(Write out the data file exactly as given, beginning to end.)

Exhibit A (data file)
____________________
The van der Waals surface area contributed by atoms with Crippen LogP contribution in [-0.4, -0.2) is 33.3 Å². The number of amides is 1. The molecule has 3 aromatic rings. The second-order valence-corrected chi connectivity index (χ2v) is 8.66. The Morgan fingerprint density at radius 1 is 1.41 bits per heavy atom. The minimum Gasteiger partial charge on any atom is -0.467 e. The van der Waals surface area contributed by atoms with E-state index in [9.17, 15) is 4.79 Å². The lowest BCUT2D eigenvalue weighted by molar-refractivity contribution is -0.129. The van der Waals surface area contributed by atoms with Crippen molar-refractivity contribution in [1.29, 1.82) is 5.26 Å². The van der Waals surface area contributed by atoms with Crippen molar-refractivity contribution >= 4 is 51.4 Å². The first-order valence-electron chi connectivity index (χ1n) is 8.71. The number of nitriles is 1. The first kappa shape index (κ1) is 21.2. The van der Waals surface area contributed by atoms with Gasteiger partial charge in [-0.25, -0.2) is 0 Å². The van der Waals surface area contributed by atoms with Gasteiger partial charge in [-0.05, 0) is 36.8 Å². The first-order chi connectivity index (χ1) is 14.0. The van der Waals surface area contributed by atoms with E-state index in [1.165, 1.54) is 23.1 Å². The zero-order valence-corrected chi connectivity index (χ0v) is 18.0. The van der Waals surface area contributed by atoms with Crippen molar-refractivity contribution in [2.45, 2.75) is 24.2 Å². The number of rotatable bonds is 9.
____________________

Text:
The van der Waals surface area contributed by atoms with Crippen LogP contribution in [-0.4, -0.2) is 33.3 Å². The number of amides is 1. The molecule has 3 aromatic rings. The second-order valence-corrected chi connectivity index (χ2v) is 8.66. The Morgan fingerprint density at radius 1 is 1.41 bits per heavy atom. The minimum Gasteiger partial charge on any atom is -0.467 e. The van der Waals surface area contributed by atoms with E-state index in [9.17, 15) is 4.79 Å². The lowest BCUT2D eigenvalue weighted by molar-refractivity contribution is -0.129. The van der Waals surface area contributed by atoms with Crippen molar-refractivity contribution in [1.29, 1.82) is 5.26 Å². The van der Waals surface area contributed by atoms with Crippen molar-refractivity contribution >= 4 is 51.4 Å². The first-order valence-electron chi connectivity index (χ1n) is 8.71. The number of nitriles is 1. The first kappa shape index (κ1) is 21.2. The van der Waals surface area contributed by atoms with Gasteiger partial charge in [-0.25, -0.2) is 0 Å². The van der Waals surface area contributed by atoms with Gasteiger partial charge in [-0.05, 0) is 36.8 Å². The first-order chi connectivity index (χ1) is 14.0. The van der Waals surface area contributed by atoms with E-state index in [1.165, 1.54) is 23.1 Å². The zero-order valence-corrected chi connectivity index (χ0v) is 18.0. The van der Waals surface area contributed by atoms with Crippen molar-refractivity contribution in [2.45, 2.75) is 24.2 Å². The number of rotatable bonds is 9.